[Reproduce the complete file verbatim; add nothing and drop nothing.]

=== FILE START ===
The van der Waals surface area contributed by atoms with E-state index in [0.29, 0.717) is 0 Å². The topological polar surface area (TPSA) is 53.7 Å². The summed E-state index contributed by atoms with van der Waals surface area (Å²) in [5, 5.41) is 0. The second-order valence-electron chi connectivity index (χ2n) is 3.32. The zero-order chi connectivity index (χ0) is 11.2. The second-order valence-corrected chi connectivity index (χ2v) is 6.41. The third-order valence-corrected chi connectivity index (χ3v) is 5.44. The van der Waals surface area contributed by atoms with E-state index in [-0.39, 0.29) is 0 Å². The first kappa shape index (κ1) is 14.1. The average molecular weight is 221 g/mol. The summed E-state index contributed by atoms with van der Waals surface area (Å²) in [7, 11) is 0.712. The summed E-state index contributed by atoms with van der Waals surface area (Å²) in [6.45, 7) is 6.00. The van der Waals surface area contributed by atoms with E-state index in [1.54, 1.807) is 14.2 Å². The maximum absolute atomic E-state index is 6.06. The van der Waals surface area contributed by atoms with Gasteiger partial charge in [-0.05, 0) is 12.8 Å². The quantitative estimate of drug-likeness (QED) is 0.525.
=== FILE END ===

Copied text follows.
The van der Waals surface area contributed by atoms with E-state index in [0.29, 0.717) is 0 Å². The topological polar surface area (TPSA) is 53.7 Å². The summed E-state index contributed by atoms with van der Waals surface area (Å²) in [5, 5.41) is 0. The second-order valence-electron chi connectivity index (χ2n) is 3.32. The zero-order chi connectivity index (χ0) is 11.2. The second-order valence-corrected chi connectivity index (χ2v) is 6.41. The third-order valence-corrected chi connectivity index (χ3v) is 5.44. The van der Waals surface area contributed by atoms with E-state index in [-0.39, 0.29) is 0 Å². The first kappa shape index (κ1) is 14.1. The average molecular weight is 221 g/mol. The summed E-state index contributed by atoms with van der Waals surface area (Å²) in [7, 11) is 0.712. The summed E-state index contributed by atoms with van der Waals surface area (Å²) in [6.45, 7) is 6.00. The van der Waals surface area contributed by atoms with E-state index in [1.54, 1.807) is 14.2 Å². The maximum absolute atomic E-state index is 6.06. The van der Waals surface area contributed by atoms with Gasteiger partial charge in [-0.05, 0) is 12.8 Å². The quantitative estimate of drug-likeness (QED) is 0.525.